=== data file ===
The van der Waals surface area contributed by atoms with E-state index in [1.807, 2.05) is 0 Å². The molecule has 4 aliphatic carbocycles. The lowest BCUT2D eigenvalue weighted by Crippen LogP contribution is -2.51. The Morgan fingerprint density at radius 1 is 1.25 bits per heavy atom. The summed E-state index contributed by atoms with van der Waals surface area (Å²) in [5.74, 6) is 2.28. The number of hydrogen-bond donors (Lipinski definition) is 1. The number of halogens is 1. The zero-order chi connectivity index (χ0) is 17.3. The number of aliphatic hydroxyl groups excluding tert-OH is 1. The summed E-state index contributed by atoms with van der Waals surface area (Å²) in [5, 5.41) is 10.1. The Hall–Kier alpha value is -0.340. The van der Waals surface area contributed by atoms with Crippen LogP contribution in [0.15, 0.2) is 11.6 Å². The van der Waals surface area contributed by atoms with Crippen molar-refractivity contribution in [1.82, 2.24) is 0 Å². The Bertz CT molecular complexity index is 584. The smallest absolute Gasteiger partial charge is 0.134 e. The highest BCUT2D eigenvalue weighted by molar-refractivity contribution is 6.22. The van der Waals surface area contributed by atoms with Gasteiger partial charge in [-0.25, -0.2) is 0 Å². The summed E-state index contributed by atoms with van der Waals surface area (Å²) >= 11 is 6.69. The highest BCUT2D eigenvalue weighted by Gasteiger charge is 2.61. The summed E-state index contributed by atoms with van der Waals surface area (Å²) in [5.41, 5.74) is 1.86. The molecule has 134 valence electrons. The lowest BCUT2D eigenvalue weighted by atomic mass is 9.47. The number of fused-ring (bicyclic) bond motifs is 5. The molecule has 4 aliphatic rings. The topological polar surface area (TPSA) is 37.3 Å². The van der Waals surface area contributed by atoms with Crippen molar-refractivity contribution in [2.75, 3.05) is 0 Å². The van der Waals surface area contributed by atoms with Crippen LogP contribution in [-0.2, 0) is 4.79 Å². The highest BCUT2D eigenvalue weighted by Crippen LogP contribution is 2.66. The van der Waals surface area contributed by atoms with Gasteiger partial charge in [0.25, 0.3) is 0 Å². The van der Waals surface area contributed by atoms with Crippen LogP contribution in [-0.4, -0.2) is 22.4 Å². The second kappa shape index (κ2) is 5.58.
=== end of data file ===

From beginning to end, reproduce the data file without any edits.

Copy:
The van der Waals surface area contributed by atoms with E-state index in [1.807, 2.05) is 0 Å². The molecule has 4 aliphatic carbocycles. The lowest BCUT2D eigenvalue weighted by Crippen LogP contribution is -2.51. The Morgan fingerprint density at radius 1 is 1.25 bits per heavy atom. The summed E-state index contributed by atoms with van der Waals surface area (Å²) in [5.74, 6) is 2.28. The number of hydrogen-bond donors (Lipinski definition) is 1. The number of halogens is 1. The zero-order chi connectivity index (χ0) is 17.3. The number of aliphatic hydroxyl groups excluding tert-OH is 1. The summed E-state index contributed by atoms with van der Waals surface area (Å²) in [5, 5.41) is 10.1. The Hall–Kier alpha value is -0.340. The van der Waals surface area contributed by atoms with Crippen LogP contribution in [0.15, 0.2) is 11.6 Å². The van der Waals surface area contributed by atoms with Crippen molar-refractivity contribution in [1.82, 2.24) is 0 Å². The Bertz CT molecular complexity index is 584. The smallest absolute Gasteiger partial charge is 0.134 e. The highest BCUT2D eigenvalue weighted by molar-refractivity contribution is 6.22. The van der Waals surface area contributed by atoms with Gasteiger partial charge in [-0.25, -0.2) is 0 Å². The summed E-state index contributed by atoms with van der Waals surface area (Å²) >= 11 is 6.69. The highest BCUT2D eigenvalue weighted by Gasteiger charge is 2.61. The summed E-state index contributed by atoms with van der Waals surface area (Å²) in [5.41, 5.74) is 1.86. The molecule has 134 valence electrons. The lowest BCUT2D eigenvalue weighted by atomic mass is 9.47. The number of fused-ring (bicyclic) bond motifs is 5. The molecule has 4 aliphatic rings. The topological polar surface area (TPSA) is 37.3 Å². The van der Waals surface area contributed by atoms with Crippen molar-refractivity contribution in [2.75, 3.05) is 0 Å². The van der Waals surface area contributed by atoms with Crippen LogP contribution in [-0.2, 0) is 4.79 Å². The highest BCUT2D eigenvalue weighted by Crippen LogP contribution is 2.66. The van der Waals surface area contributed by atoms with Gasteiger partial charge in [0.25, 0.3) is 0 Å². The van der Waals surface area contributed by atoms with Crippen LogP contribution in [-0.4, -0.2) is 22.4 Å². The second kappa shape index (κ2) is 5.58.